Monday, April 27, 2015

Crisp Chicken Cutlets

"April Potluck", the theme for this week at I Heart Cooking Clubs (IHCC). Free and easy theme, we get to cook and select any recipes from any of IHCC's past and present chefs. I've decided to cook one of Nigella Lawson's chicken recipes for our Sunday night dinner. One thing I like about Nigella's recipes are her chicken recipes!

Chicken breast fillet is first flattened (I use a meat mallet) between two sheets of plastic, to a thin piece, then soaked in a mixture of buttermilk and Worcestershire sauce. I did not have any buttermilk, so I've used milk mixed with 1 tablespoon lime juice, stir and let sit for 5 minutes before use. I soaked the chicken breast fillet for about 4 hours, keeping them covered in a shallow container in the fridge.

Just before frying the cutlets, prepare the crumb mixture by mixing breadcrumbs (which I've used Panko), grated Parmesan cheese, celery salt, cayenne powder and dried thyme in a large shallow plate. I fry the cutlets just before serving time. Lift the chicken pieces out of the buttermilk mixture and place them on the crumb mixture, coating both sides of the cutlet. Heat some oil, about 1/4 inch, in a large saucepan, and fry the chicken cutlets on both sides over medium-low heat, until brown and cooked. Drain on absorbent paper towels and serve immediately.

I fried a small piece of the cutlet to test on the seasoning before frying the rest of the cutlets, and find that I needed to add a little bit more of celery salt and the dried thymes, to the crumb mixture, to taste.

I thought that the Crisp Chicken Cutlet from the photo above looks like a piece of toasted bread! LOL!
I served these cutlets with a simple green salad and some potato salad.

Sprinkle some fresh thyme over the cutlets, as I did not have any parsley.

This meal is a total winner! The chicken cutlet is crispy on the outside, with moist and tender meat after soaking in the buttermilk for a few hours. Tasty and delicious! We enjoyed this meal and I would make this again!

Crisp Chicken Cutlets
(adapted from "Nigella Kitchen", Nigella Lawson)
Serves 4
4 chicken breast fillets, skinless and boneless
1 cup buttermilk
1 tablespoon Worcestershire sauce (such as Lea & Perrins)
2 cups fresh breadcrumbs (I use Panko breacrumbs)
1 teaspoon celery salt, or 1/2 teaspoon for younger children (I used about 1-1/2 teaspoon)
1/4 teaspoon cayenne pepper
1 teaspoon dried thyme (I used 2 teaspoons)
1/2 cup grated Parmesan cheese
oil for frying, such as peanut
1/4 cup chopped fresh parsley (replaced with fresh thyme)

  1. Unroll a piece of plastic wrap, then open out the chicken breasts and lay them on the plastic. Cover the fanned-out chicken breasts with another piece of plastic wrap, and bash with a rolling pin until they are thin, but still whole. (if the underside sections come away, don't worry).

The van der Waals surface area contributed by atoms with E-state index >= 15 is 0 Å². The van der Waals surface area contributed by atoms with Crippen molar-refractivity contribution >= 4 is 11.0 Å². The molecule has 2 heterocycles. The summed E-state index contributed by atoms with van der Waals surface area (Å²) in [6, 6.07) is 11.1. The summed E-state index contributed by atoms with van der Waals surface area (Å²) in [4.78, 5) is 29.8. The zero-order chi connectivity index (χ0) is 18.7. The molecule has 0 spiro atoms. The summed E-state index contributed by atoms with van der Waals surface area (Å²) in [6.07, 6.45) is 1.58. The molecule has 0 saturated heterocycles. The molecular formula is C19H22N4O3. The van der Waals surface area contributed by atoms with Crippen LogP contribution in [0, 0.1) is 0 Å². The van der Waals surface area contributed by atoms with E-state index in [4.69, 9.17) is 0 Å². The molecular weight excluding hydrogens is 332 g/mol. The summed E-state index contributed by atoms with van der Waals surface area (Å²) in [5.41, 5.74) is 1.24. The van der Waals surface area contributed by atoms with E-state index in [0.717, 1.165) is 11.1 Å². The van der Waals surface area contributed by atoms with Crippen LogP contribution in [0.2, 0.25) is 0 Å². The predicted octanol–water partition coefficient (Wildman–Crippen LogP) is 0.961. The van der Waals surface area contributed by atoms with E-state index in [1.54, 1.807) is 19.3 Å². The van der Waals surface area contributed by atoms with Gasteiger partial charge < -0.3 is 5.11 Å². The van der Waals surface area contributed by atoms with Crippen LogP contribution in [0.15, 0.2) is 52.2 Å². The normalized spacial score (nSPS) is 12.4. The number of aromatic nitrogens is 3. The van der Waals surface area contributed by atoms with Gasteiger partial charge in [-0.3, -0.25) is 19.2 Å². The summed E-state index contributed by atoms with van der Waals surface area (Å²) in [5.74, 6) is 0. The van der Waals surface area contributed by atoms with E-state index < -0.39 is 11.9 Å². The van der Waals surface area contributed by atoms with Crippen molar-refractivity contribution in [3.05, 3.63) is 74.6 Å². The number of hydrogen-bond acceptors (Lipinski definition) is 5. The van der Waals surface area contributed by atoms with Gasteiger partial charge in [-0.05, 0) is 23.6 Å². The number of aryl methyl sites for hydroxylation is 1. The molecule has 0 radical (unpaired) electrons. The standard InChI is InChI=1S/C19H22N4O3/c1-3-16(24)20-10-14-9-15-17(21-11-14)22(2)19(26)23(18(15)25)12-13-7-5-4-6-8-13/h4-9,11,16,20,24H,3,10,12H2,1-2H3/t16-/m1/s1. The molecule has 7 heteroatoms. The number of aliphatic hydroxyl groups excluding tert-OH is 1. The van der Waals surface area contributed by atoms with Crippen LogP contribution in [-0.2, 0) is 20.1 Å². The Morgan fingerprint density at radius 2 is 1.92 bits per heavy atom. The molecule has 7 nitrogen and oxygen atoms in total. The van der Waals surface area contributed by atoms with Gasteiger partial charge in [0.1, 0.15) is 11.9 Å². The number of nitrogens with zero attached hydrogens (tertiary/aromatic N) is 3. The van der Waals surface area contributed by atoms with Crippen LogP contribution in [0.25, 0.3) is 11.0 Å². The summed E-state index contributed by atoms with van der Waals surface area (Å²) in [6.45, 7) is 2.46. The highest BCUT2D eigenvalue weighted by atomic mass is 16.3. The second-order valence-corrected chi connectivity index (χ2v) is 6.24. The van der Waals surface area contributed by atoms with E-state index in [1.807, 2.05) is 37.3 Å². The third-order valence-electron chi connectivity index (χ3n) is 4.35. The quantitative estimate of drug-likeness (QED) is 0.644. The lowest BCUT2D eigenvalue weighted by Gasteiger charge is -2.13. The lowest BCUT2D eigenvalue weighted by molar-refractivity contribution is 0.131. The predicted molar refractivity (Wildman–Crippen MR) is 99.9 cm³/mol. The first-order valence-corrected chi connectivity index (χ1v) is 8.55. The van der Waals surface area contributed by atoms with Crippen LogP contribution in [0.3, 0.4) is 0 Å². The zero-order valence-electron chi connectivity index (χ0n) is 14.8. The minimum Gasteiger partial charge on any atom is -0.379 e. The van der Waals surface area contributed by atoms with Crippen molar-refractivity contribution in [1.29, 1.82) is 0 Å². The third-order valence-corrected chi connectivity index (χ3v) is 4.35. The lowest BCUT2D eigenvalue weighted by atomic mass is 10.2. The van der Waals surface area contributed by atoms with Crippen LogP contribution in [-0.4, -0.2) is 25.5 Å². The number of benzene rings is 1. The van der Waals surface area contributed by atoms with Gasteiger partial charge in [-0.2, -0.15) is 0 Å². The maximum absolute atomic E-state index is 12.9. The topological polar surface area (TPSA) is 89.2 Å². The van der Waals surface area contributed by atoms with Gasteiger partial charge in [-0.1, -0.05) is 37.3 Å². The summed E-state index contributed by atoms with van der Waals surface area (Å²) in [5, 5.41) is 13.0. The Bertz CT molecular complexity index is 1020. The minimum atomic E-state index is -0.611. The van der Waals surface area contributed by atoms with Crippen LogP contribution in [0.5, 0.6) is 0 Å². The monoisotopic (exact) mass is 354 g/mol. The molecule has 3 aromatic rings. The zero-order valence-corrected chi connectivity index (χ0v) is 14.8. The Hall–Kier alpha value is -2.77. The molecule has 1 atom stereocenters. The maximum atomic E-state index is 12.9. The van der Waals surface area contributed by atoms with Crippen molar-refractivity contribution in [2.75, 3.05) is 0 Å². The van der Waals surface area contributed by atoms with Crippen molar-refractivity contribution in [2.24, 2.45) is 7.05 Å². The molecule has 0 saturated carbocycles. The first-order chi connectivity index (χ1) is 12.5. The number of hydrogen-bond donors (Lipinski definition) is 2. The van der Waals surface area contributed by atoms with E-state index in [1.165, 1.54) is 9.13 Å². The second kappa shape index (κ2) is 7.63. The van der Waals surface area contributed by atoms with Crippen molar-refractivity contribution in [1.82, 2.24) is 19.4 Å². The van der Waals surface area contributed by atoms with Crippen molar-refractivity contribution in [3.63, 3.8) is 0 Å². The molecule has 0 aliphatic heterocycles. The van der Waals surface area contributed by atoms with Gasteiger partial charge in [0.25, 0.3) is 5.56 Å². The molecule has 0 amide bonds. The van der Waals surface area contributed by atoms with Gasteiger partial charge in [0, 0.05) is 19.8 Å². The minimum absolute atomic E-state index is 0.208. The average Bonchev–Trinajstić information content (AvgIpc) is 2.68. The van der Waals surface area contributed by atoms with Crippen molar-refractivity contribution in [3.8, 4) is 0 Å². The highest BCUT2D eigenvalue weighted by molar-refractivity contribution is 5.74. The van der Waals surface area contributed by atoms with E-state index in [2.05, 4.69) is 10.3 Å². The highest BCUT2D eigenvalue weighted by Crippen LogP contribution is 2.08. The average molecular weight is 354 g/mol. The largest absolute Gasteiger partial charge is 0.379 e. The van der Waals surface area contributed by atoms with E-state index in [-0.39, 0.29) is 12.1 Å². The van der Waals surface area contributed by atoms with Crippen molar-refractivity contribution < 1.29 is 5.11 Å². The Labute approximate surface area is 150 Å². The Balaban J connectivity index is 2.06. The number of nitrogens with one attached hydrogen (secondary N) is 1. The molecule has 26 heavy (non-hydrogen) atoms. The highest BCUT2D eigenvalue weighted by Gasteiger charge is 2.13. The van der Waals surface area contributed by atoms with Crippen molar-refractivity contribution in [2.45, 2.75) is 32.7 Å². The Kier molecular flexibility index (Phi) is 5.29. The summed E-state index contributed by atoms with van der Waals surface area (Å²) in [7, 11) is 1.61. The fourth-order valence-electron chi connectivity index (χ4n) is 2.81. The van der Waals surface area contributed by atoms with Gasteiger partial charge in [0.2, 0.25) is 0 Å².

2. Whisk the buttermilk with the Worcestershire sauce in a shallow bowl, or put it into a resealable bag and squish to mix. Then add the flattened chicken pieces to the bowl or bag and leave out for about 30 minutes - or refrigerate overnight if you've got time - to marinate.
  3. Preheat the oven to 300F, if you're using a smaller frying pan and want to keep the cutlets warm as you fry them. Mix the breadcrumbs, celery salt, cayenne, thyme, and Parmesan in a wide, shallow dish. Then, once the chicken has had its steeping, lift out the buttermilky pieces and press into the breadcrumbs mixture one at a time.
  4. Coat the chicken on both sides with the seasoned crumbs and then lay them on a wire rack, the sort you'd use for cooling cakes.
  5. Heat the oil in a frying pan - using just enought to coat the base with about 1/4 inch of oil.
  6. Once the oil is hot, fry the bigger pieces of chicken for about 3 minutes per side, and the smaller bits from the underside of the breast for about 2 minutes per side. As you remove the cooked pieces of chicken, blot them on paper towels and, if you wish, keep them warm in a low oven (on a cookie sheet) as indicated above, or serve them as you go. However you choose to dish up, serve these crisp chicken cutlets sprinkled with chopped parsley. 

I'm linking this post with I Heart Cooking Clubs (IHCC), theme for this week "April Potluck"

Little Thumbs Up : Chicken, organised by Bake for Happy Kids and My Little Favourite DIY, and hosted by Diana from the Domestic Goddess Wannabe.

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Saturday, April 25, 2015

Brioche (Flour Bakery)

Brioche, a soft fluffy bread enriched with butter and eggs. I like eating slices of this bread with a spread of cold salty butter, with a cup of hot black coffee for breakfast, a nice way to start off the day.  
There are a few brioche bread on my list, and decided to try the one from the cookbook "Flour", by Joanne Chang. This recipe makes 2 loaves. It was advised by Joanne Chang not to halve the recipe as it will be difficult to engage the dough hook if the dough is not enough, as it needs the workout to make a light, fluffy bread. She has given a few recipes for sweet breads which uses the brioche dough, and it can be frozen, so it is really a great idea to make the full recipe.

I used half of the brioche dough to bake as a loaf, and keep the half frozen to make another sweet bread with filling on another day, which I will share in later post.

The dough is made in the stand mixer, it will be soft, but not sticky, and will come together as one big ball of dough. Place the dough in a large bowl, cover with greased cling wrap and refrigerate for at least 6 hours or overnight. I left mine in the refrigerator overnight. The next morning, the dough has increased in size to almost double.

I divided the dough into two halves, and used one to bake a brioche loaf and the other half, I kept frozen in an airtight container. (Thaw overnight in the fridge before use to bake other sweet breads).

Freshly baked brioche loaf. 

The top is browning too fast, so I have cover the top of the loaf with foil and continue baking until the loaf is done. Advisable to check on your loaf after 15-20 minutes of baking.

I like the buttery yellow hue of the crumbs. The bread is so soft and fluffy. Slices of these bread are really good eaten with a spread of cold salty butter. 

Look at how soft it is!

Basic Brioche
(adapted from "Flour", Joanne Chang)
Makes 2 loaves
2-1/4 cups (315gm) unbleached all-purpose flour
2-1/4 cups (340gm) bread flour
1-1/2 packages (3-1/4 teaspoons) active dry yeast, or 1 ounce (28gm) fresh cake yeast
1/3 cup plus 1 tablespoon (82gm) sugar
1 tablespoon kosher salt
1/2 cup (120gm) cold water
6 eggs
1 cup plus 6 tablespoons (2-3/4 sticks/310gm) unsalted butter, at room temperature, cut into 10 or 12 pieces